Nelson Airport has appointed Studio Pacific Architects to its redevelopment project - the same firm that came up with a leaning tower design for the control tower at Wellington International Airport.
The airport company announced last year that it had begun a review of its facilities and was looking to expand its terminal.
Now it has appointed Wellington-based firms Studio Pacific Architects and Impact Project Management to the redevelopment project.
The public will have to wait and see what design they come up with.
Studio Pacific Architecture's design for Airways New Zealand's new control tower at Wellington International Airport has been publicly released and planning consent is being sought for the the building that appears to be leaning into Wellington's prevailing northerly wind.
Nelson Airport chief executive Rob Evans, who was appointed to the job last December, said there was nothing in its brief about coming up with an iconic design and the first three months would be assessing the current terminal, then it would be a case of looking at aspirational needs and what it could afford.
"The architects have done some extremely iconic and creative structures but it has also done flexible and affordable architectural designs. We are looking to retain a bit of local feel and we would like to open the view across to Golden Bay."
A prime factor would be the cost. "What we build will be what we can afford," he said.
He said the project design brief would take into account customer feedback from research undertaken late last year and the airport management team's strategic planning.
The redevelopment comes as Air New Zealand expands its engineering maintenance at Nelson Airport, and the new Kiwi Regional Airlines plans to make Nelson its hub.
"We are developing for future growth at the airport," said Evans. "Air New Zealand's recent and welcome announcement of its Regional Maintenance subsidiary in Nelson is another key platform for growth, and we are also working closely with Kiwi Regional Airlines to ensure the required facilities are available for a successful start for its business."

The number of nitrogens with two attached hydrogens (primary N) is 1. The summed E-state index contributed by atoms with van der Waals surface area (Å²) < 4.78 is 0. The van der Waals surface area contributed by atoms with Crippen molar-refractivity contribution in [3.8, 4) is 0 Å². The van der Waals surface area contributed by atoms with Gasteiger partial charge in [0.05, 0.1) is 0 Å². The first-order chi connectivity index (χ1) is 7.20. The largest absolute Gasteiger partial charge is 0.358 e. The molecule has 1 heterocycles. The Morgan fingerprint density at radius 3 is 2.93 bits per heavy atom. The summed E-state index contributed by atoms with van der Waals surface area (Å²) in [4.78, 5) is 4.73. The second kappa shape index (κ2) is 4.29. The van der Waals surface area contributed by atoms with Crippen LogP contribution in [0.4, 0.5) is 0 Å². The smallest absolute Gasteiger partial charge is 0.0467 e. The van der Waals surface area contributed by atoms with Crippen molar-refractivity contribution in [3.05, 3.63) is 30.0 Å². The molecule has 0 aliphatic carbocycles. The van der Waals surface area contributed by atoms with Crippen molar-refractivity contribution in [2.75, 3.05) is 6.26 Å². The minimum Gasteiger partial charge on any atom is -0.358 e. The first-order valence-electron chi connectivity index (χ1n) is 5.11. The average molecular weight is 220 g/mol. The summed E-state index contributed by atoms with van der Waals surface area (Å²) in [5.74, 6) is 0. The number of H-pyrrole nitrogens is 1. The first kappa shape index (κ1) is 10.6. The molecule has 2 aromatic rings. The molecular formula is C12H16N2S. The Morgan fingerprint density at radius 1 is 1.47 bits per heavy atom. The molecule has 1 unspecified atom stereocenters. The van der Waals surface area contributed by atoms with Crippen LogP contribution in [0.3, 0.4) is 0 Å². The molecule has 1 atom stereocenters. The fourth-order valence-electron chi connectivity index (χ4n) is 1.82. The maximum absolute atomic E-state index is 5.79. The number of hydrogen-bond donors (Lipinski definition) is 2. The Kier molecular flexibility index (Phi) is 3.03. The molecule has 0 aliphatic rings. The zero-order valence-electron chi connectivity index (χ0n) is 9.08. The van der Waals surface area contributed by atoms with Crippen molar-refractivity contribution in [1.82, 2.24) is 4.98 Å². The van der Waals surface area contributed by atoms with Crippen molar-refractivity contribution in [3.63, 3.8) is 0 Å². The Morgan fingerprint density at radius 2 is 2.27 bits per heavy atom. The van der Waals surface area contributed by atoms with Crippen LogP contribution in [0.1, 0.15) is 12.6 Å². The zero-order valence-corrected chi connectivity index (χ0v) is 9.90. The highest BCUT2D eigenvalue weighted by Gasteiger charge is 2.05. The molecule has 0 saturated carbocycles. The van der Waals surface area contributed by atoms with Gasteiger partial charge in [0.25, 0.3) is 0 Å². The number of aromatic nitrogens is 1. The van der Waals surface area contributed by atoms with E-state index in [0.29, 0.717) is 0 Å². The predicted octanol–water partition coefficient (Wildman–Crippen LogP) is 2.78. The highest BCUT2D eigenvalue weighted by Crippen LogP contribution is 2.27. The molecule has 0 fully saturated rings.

He describes Nelson as one of New Zealand's most important regional aviation hubs.
However, the airport company has stopped describing itself as ``the fourth busiest commercial airport in New Zealand". It has deleted from its website the claim: ``This is New Zealand's fourth busiest commercial airport, serving over 800,000 passengers per year".
Evans said the claim was ambiguous, did not mean a lot, and confused people.
Nelson and Invercargill are the only airports without passenger numbers listed on Wikipedia's list of the busiest airports in New Zealand. It lists Nelson Airport as sixth busiest last year.
Evans said Air New Zealand had stopped providing data on passenger numbers last year so it did not have correct numbers, but would resume supplying figures from next month.
The airport company's analysis estimated the arrival and departure of 760,000 passengers last year and forecast to reach 1.1 million during the next 20 years. It is forecasting 35,000 commercial aircraft movements this year, with that number expected to reach about 39,000 in 2034.
"We are committed to listening to community ideas and concerns and we will be working to provide ways for people to become more informed about and involved in airport activities, projects and achievements during the coming months," said Evans.